TR and the French Ambassador
From William Roscoe Thayer's 1919 biography of Theodore Roosevelt:
The Europeans had no definite conception of him at that time, and so the sympathetic and much-esteemed Ambassador, who still represents France at Washington, tried to give his Government information by which it could judge for itself what sort of a person the President was. What must have been the surprise in the French Foreign Office when it received the following dispatch: (I give the substance, of course, because I have not seen the original.)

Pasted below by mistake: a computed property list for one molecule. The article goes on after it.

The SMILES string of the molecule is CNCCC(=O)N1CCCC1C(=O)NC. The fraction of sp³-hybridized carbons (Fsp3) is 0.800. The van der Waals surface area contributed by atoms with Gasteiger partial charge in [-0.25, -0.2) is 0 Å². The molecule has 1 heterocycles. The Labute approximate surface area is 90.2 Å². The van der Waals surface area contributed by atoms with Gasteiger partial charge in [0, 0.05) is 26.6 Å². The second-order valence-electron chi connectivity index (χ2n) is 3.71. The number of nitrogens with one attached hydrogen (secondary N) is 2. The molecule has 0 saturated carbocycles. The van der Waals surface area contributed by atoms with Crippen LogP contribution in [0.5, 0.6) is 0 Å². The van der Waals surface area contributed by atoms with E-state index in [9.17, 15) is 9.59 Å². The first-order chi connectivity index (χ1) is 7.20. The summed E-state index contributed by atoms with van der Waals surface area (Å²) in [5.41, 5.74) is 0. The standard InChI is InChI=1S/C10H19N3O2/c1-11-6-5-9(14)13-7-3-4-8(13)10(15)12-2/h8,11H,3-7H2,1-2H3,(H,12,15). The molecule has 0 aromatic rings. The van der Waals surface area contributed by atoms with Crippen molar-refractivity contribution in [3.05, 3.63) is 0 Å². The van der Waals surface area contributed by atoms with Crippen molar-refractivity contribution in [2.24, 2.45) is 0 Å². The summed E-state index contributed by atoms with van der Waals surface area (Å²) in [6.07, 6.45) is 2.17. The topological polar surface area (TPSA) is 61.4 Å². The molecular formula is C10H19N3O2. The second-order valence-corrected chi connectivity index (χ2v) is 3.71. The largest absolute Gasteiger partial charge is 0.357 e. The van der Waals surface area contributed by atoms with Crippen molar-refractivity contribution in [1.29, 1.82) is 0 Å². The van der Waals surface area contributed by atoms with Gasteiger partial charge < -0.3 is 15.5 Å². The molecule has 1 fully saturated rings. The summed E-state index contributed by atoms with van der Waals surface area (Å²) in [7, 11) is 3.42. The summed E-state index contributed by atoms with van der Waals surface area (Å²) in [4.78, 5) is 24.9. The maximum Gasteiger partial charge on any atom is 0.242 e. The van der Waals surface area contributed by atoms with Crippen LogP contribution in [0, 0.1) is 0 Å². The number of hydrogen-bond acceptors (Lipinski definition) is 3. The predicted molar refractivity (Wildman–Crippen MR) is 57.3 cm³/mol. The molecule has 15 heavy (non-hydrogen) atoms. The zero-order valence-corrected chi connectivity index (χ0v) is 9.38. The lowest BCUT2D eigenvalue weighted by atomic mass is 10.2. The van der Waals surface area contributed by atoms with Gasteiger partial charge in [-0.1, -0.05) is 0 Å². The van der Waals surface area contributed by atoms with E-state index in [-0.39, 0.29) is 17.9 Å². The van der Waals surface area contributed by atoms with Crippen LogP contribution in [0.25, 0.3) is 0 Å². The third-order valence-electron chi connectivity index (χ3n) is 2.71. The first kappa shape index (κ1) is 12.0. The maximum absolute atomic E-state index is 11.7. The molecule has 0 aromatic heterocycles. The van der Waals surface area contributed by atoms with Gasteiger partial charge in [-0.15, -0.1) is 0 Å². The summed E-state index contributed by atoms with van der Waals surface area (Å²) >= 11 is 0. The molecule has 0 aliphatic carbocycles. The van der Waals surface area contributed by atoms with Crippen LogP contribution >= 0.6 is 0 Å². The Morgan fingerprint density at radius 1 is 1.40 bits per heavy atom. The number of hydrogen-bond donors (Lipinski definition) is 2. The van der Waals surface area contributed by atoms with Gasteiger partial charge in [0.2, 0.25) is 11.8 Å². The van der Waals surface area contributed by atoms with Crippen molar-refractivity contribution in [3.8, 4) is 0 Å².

Yesterday,’ wrote Ambassador Jusserand, ‘President Roosevelt invited me to take a promenade with him this afternoon at three. I arrived at the White House punctually, in afternoon dress and silk hat, as if we were to stroll in the Tuileries Garden or in the Champs Elysees. To my surprise, the President soon joined me in a tramping suit, with knickerbockers and thick boots, and soft felt hat, much worn. Two or three other gentlemen came, and we started off at what seemed to me a breakneck pace, which soon brought us out of the city. On reaching the country, the President went pell-mell over the fields, following neither road nor path, always on, on, straight ahead! I was much winded, but I would not give in, nor ask him to slow up, because I had the honor of La belle France in my heart. At last we came to the bank of a stream, rather wide and too deep to be forded. I sighed relief, because I thought that now we had reached our goal and would rest a moment and catch our breath, before turning homeward. But judge of my horror when I saw the President unbutton his clothes and heard him say, “We had better strip, so as not to wet our things in the Creek.” Then I, too, for the honor of France, removed my apparel, everything except my lavender kid gloves. The President cast an inquiring look at these as if they, too, must come off, but I quickly forestalled any remark by saying, “With your permission, Mr. President, I will keep these on, otherwise it would be embarrassing if we should meet ladies.” And so we jumped into the water and swam across.